The more I think about it, the more I think I’d like to give the boys all their presents without packaging. In our culture, packaging marks the difference between “New Presents I Bought For You” and “Presents Of Unknown Provenance”. When my mother-in-law scores a real find for me in thrift stores, she’ll often say, “And it still has the tags!” since that proves that it’s new. When we give gifts we use that packaging as a marker of newness. It actually gets in the way of the gift experience, though. “Wow, a truck! OK, now give mommy 20 minutes with wire clippers and you can play with it!”. It also conditions our kids to think that proper gifts come with original packaging and proper gifts are new.

I don’t want that. If my son was holding out for new Legos, he’d get about 15 of them for $30 bucks. (Seriously, this set has under 300 pieces for $150 bucks and is not that unusual pricing-wise.) By being ok with pre-loved Legos, he’ll get a big bag for, um, free. I would like that to hold true as my sons get older, too.

I think I’ll make it a point for things that are unlikely to be returned (no sizing issues) to remove the packaging before wrapping it. Yes, it means my sons won’t know when the toy they’re getting is new. But hopefully it means that they’ll evaluate their toys on whether or not it’s fun to play with, and not whether anyone’s ever played with it before. In some tiny way, perhaps that will help dial back the commercialism of Christmas.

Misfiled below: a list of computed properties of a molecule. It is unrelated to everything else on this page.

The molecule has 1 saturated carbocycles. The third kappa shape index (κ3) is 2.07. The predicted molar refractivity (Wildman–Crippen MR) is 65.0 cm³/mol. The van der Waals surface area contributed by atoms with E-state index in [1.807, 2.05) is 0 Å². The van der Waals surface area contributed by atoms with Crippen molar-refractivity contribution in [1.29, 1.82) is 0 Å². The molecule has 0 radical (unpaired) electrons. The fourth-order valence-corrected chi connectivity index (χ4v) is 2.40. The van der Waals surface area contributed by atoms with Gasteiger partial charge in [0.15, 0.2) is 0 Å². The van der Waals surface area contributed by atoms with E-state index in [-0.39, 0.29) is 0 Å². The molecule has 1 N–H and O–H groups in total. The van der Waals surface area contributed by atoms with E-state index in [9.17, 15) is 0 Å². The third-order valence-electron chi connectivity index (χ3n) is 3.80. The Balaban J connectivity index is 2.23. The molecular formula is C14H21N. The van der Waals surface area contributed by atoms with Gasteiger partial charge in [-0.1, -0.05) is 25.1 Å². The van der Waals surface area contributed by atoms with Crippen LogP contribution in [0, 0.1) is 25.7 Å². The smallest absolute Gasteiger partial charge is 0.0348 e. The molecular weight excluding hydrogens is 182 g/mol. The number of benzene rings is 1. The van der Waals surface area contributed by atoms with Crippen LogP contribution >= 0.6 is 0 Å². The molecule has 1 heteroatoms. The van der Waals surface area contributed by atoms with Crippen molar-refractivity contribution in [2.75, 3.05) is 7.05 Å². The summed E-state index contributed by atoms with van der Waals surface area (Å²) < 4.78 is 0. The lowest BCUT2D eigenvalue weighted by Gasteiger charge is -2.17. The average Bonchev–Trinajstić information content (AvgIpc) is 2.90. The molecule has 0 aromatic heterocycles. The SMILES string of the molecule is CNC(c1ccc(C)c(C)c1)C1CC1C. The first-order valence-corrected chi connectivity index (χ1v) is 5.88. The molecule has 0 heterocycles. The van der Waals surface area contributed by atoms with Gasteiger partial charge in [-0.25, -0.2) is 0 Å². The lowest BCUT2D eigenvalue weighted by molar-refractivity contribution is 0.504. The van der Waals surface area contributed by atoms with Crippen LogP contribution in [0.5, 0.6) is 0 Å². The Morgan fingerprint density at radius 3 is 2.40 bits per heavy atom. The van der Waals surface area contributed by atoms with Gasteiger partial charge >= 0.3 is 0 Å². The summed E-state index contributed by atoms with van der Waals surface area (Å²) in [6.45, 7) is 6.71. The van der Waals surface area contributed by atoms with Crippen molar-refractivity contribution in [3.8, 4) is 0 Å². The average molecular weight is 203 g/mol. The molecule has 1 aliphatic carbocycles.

What do you think? Do you always keep new toys in their new packages? How hard to you work to maintain the Santa mythos? How old were you when you found out? How did you take it?
Grey's letter to Santa

I am fantastic

I think I’ve mentioned this before, but blogging is really a feast-or-famine kind of thing. You have a great weekend with time enough to think and read a book, and suddenly you have like 6 posts all thought out, including a societal indictment and discussion of good bras. This after the last month where you hoarded and scrimped anecdotes in a desperate attempt to make your life sound interesting, at least to yourself.

Well, I’ve discovered that hoarding good blogging material is a little like hoarding Thanksgiving leftovers — if you don’t use them right away, they go bad. So you might as well whip up a nice tall open-faced turkey sandwich and enjoy already.


This weekend was marked on the calendar as “I am Fantastic” weekend. I put it on the calendar so I would take it seriously. There are always things that need to be done, and making myself look and feel good is usually at the bottom of that list. That’s ok short term, but sometimes you need to invest in yourself in order to give as wholly to the other people who count on you. “I am Fantastic” weekend started at 1:30 at Intimacy Copley Place in Boston. I’ve spent the last 5 years pregnant, nursing, trying to get pregnant, rinse and repeat. The body changes involved in that have made any investment in undergarments a losing proposition. That time is now over, and I was ready to invest.

I figured a really good bra would cost about $50. I added $25 on to my estimates to be safe. I had trouble imagining a bra could cost more than $75. The fitting was interesting. My fitter had a zip up dress so she could model the combination she was sporting that day. (In her defense, it looked great on her 10 months post-partum self!) She sat me down and gave me the lecture on proper care of my bradrobe. (I’m not making that word up.) Then she brought out the samples. I figured I’d start with two — one that would work under anything and one that would be very, uh, appealing.

None of the bras had price tags on them. This should have clued me in that I was in over my head.